I would think that considerable energy savings could be achieved by having the device active only when the user is engaging with it. Much of the time the device could be in a sleeping mode awaiting incoming data or user input. If the device isn't being worn, it could be in an even deeper sleep mode. Still, there needs to be a recharging plan. Will the devices operate on a long life battery (like an electric watch) or will they have some mechanism to recharge overnight when not in use like a cell phone?
Very good point @_hm...but how do we tap to the energu we consume via food?...I remember readng about glucose harvesters, but by definition they need to get implanted somewhere in your body and get the energy out from there, not a pleasant solution even if it works...the most simple is to tap to the temperature difference between the body and environment but this only works in cold climate or air conditioned rooms...Kris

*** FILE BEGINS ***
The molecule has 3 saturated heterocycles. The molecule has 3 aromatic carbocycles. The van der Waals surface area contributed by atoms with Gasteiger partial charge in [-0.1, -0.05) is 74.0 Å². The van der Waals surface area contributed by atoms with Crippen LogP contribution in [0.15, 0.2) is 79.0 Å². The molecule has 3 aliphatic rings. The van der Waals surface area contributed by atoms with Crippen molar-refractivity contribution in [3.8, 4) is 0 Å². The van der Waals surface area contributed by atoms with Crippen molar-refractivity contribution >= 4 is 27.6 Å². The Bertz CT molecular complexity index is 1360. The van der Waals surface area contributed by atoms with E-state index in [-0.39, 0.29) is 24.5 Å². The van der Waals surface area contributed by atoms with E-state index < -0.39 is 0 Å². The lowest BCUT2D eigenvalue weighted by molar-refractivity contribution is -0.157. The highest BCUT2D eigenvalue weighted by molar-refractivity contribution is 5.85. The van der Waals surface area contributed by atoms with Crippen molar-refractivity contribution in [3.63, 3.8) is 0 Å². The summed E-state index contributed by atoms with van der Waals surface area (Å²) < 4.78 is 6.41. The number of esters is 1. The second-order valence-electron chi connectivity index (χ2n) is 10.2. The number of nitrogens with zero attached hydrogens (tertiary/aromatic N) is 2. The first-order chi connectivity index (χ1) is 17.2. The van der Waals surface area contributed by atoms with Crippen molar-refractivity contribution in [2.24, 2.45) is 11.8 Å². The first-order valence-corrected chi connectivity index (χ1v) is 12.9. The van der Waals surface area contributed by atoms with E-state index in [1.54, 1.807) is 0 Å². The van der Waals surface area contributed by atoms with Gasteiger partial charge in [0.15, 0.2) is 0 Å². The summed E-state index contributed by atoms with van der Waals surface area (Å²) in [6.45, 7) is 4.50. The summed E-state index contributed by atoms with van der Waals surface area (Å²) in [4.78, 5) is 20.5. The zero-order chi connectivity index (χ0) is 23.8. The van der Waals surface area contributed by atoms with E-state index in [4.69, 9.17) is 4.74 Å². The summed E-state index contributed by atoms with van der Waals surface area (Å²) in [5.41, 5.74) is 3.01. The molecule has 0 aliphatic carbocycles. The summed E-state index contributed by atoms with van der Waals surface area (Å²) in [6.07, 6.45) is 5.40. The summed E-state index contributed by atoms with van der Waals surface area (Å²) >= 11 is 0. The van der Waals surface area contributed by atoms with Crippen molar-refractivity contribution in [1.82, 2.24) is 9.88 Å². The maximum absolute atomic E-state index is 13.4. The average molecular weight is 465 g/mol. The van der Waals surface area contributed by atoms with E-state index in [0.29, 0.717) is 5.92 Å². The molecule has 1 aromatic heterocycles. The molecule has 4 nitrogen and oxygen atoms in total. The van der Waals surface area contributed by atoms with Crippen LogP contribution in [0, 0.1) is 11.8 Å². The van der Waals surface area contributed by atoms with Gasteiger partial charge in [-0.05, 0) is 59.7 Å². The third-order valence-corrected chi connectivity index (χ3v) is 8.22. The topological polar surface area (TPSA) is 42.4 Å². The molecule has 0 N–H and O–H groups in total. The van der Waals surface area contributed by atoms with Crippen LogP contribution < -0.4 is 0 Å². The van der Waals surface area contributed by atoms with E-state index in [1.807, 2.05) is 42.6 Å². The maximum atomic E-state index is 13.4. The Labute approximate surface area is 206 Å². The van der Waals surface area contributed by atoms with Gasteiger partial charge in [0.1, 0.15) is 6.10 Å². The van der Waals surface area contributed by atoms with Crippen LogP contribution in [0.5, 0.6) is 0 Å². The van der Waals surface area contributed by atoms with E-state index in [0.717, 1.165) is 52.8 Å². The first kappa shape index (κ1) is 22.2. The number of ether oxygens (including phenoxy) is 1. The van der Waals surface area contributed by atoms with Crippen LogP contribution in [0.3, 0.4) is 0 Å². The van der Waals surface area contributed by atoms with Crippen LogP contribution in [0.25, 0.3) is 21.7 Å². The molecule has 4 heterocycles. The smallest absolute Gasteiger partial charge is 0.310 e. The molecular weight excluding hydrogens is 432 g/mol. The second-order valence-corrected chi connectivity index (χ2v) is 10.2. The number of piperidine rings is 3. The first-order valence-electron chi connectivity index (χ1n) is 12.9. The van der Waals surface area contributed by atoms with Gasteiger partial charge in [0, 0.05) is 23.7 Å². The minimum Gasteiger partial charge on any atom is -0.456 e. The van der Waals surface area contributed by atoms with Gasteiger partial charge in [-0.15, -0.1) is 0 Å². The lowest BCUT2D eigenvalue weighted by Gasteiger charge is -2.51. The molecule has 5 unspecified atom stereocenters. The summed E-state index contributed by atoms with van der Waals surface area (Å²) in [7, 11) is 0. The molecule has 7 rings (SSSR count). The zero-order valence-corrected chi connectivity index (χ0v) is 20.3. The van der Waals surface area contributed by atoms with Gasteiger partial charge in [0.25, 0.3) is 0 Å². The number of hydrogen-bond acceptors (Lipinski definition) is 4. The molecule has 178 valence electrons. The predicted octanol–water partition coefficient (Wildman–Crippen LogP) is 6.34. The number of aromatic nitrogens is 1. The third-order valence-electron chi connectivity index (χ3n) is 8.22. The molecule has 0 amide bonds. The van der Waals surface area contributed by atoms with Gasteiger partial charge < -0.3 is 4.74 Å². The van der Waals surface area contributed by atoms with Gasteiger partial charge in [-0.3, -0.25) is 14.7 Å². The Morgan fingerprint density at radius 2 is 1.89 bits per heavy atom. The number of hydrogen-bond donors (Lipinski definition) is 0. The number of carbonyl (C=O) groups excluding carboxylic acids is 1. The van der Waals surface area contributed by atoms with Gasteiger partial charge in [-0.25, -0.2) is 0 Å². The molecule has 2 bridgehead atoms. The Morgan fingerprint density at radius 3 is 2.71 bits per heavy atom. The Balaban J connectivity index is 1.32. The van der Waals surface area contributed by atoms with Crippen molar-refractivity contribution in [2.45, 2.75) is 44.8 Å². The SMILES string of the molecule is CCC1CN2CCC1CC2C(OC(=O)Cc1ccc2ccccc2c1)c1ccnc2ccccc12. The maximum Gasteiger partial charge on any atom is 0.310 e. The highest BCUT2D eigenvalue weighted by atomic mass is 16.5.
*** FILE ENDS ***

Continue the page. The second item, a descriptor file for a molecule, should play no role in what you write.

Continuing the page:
No reason why movement/kinetic energy cannot replace a battery, or keep a battery or supercap charged. Your point is valid, I was agreeing with you. But also pointing out that such energy harvesting is a proven technology that has been used for a long time and therefore would most certainly be viable in today's applications.
What are the engineering and design challenges in creating successful IoT devices? These devices are usually small, resource-constrained electronics designed to sense, collect, send, and/or interpret data. Some of the devices need to be smart enough to act upon data in real time, 24/7. Specifically the guests will discuss sensors, security, and lessons from IoT deployments.